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Gay bishop checks in for alcoholism rehab
The Associated Press
CONCORD, N.H. — The Episcopal Church's first openly gay bishop, V. Gene Robinson, is being treated for alcoholism, a step that surprised friends and colleagues but seemed unlikely to threaten his position in the church.
A key administrative committee said it stood by Robinson, whose 2003 election as bishop of New Hampshire caused a furor in worldwide Anglicanism because he lives with a same-sex partner.
"I am writing to you from an alcohol treatment center where on Feb. 1, with the encouragement and support of my partner, daughters and colleagues, I checked myself in to deal with my increasing dependence on alcohol," Robinson wrote in an e-mail to clergy Monday.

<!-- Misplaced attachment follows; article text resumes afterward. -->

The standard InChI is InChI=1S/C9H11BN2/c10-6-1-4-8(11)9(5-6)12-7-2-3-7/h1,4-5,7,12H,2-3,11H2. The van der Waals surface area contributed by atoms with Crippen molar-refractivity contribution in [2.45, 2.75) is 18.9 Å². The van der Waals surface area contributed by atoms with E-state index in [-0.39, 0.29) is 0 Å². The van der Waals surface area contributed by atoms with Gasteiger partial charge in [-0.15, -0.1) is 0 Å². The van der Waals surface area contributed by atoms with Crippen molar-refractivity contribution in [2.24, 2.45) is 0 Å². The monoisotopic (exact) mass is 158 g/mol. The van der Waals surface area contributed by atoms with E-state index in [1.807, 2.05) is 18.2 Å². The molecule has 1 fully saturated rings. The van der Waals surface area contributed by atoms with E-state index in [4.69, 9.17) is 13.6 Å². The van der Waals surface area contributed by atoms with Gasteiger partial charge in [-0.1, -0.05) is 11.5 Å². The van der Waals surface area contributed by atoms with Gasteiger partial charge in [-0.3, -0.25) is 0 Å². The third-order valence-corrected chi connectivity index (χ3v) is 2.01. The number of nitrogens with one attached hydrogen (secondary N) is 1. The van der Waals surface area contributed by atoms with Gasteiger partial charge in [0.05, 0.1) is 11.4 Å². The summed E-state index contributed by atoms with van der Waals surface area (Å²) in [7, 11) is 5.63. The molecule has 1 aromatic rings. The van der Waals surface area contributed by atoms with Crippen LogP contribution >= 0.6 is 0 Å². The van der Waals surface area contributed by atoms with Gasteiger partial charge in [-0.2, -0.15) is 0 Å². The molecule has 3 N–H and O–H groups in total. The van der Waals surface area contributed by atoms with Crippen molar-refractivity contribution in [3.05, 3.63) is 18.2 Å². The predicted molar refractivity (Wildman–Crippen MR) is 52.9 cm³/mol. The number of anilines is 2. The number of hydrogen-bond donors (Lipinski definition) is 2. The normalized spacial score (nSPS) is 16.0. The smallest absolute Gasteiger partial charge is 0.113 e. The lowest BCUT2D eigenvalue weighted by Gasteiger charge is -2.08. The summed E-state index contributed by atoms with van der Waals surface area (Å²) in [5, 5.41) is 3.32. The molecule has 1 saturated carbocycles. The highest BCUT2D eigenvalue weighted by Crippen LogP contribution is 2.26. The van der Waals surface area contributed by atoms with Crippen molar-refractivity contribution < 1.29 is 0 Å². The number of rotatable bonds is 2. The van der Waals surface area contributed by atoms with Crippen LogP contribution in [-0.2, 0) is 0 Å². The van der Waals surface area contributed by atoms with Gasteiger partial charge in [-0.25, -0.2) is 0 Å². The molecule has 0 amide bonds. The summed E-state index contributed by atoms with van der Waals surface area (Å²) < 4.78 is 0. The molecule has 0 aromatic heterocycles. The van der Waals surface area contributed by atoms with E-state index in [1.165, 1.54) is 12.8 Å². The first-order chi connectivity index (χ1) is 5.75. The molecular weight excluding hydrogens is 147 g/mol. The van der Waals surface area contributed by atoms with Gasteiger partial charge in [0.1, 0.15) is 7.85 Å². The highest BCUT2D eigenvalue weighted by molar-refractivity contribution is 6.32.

Robinson's assistant at the Diocese of New Hampshire, the Rev. Tim Rich, said Tuesday that a growing awareness of his problem, rather than a crisis, led to Robinson's decision.
In his letter, Robinson, 58, said he has been dealing with alcoholism for years and had considered it "as a failure of will or discipline on my part, rather than a disease over which my particular body simply has no control, except to stop drinking altogether."
The Episcopal Church, based in New York City, lets dioceses handle such matters and referred calls about Robinson to New Hampshire. Between diocesan conventions, an elected "standing committee" of priests and parishioners usually decides administrative questions, including handling a bishop's absence. The standing committee said it "fully" supports Robinson: "We commend him for his courageous example to us all, as we pray daily for him and for his ministry among us."
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